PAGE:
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It's pretty common for Akitas to nip and bite, especially when they are puppies and still teething. While Bowser might not think much more of biting than as a normal part of play, his sharp teeth can, in fact, be quite painful. If you don't break this habit while he is a puppy, by the time he gets to be an adult, his bites can cause serious injury. Bear in mind, while teething puppies will chew on just about anything they can get their teeth on. The chewing helps to relieve his pain in much the same way it helps a teething baby.
Your first job is to discover why Bowser is biting. In young pups, it is usually because they are teething or playing. In the wild, they cut their teeth biting and chewing on anything they can find and will learn to control play biting with the help of their litter mates. But in your home, this is just not acceptable behavior. In an older dog, biting is part of the hunt and survival, but again this is not necessary in a domesticated situation. Bear in mind, you are trying to train your dog to do something that is completely against his nature. Be patient, stay calm and keep working with him until he finally stops this unpleasant behavior.
While you will need a few supplies to use during training, the most important of them you cannot buy. These are time and patience. You need to make sure you set aside time every day for at least one training session until Bowser finally learns not to bite. It will help to have a few supplies handy as well:
- Treats – For rewards
- Chew toys – Chew toys, bones, or a combination of both
- Quiet room – This training is best done in a nice quiet room or corner of your yard
Keep working with Bowser, don't give up if he seems like he isn't getting the idea. This is the time to try a little harder--he will figure out, it just might take a little extra time.
The Good Dog Method
Treats go in your palm
Palm one of Bowser's favorite smelly treats and call him over. Let him get a good whiff of the treat before you close it in your fist.
Give it your best shot
Bowser is going to do just about anything he can to get at the treat, including nipping at your hand. But, do not let him get it.
After a while, Bowser is going to get tired of trying and will simply give up and walk away.
When he does, tell him what a good boy he is and then let him have the treat.
Repeat the lesson
The rest is all about repeating the training until he figures out he only gets a reward when he doesn't bite. This may take some time, but stick with it Bowser will eventually figure it out and stop biting.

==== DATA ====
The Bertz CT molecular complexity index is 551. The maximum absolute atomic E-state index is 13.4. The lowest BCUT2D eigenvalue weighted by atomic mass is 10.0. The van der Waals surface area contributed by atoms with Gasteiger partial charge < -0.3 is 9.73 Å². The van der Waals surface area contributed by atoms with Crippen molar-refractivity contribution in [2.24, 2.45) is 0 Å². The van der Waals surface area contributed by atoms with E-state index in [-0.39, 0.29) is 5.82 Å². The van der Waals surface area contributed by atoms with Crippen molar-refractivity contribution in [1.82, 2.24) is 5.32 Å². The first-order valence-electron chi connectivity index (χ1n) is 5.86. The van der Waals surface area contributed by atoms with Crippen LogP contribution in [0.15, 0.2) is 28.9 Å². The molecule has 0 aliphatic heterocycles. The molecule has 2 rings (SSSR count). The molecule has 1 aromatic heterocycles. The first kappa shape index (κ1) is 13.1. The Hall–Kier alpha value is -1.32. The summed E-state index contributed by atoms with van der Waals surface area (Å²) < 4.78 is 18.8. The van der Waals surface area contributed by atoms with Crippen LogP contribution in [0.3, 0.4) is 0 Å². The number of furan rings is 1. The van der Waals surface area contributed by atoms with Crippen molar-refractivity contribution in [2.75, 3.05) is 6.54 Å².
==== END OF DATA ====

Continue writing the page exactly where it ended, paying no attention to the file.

The Hey, You Bit Me Method
Choose a training time
Choose a time every day that you can set aside specifically for training Bowser.
Time to play
Start your training time playing with Bowser. You need to get him good and excited.
And now the bite
It shouldn't be long before Bowser gets so excited he starts nipping or biting you. Keep in mind tiny nips may not hurt, but they turn into bites that can be extremely painful.
Time for your cue
The next time Bowser bites, say "Ouch!" in a firm voice. Do not sound angry, just firm enough to establish your place as the Alpha in your pack.
Redirect his attention
Each time Bowser goes to bite you during play, redirect his attention using a chew toy or bone. This will help Bowser learn his boundaries with biting and he will eventually limit his biting and chewing to his toys and bones.
The Understanding Method
Start by observing Bowser to help you understand why he is biting you in the first place. Puppies bite as they teethe, adult dogs may bite if they become overexcited or if they have been backed into a corner they will bite out of fear or anger.
Just say no!
There are a couple of ways you can let Bowser know you are not happy with being bitten. You can talk to him in his own language and "Yelp!" or you can speak to him in English and simply tell him "No!" in a firm voice.
I don't want to play
Once you do this, turn away from Bowser to let him know you don't want to play anymore. Wait for him to calm down and then give him a treat.
I can't calm down
If Bowser seems to be having a problem calming down, put a baby gate across the doorway and go into another room where he can't see you. Wait there until he calms down.
Back at it
Return to working with Bower, repeating the training again and again until he finally learns that biting is not acceptable.
By PB Getz
Published: 04/12/2018, edited: 01/08/2021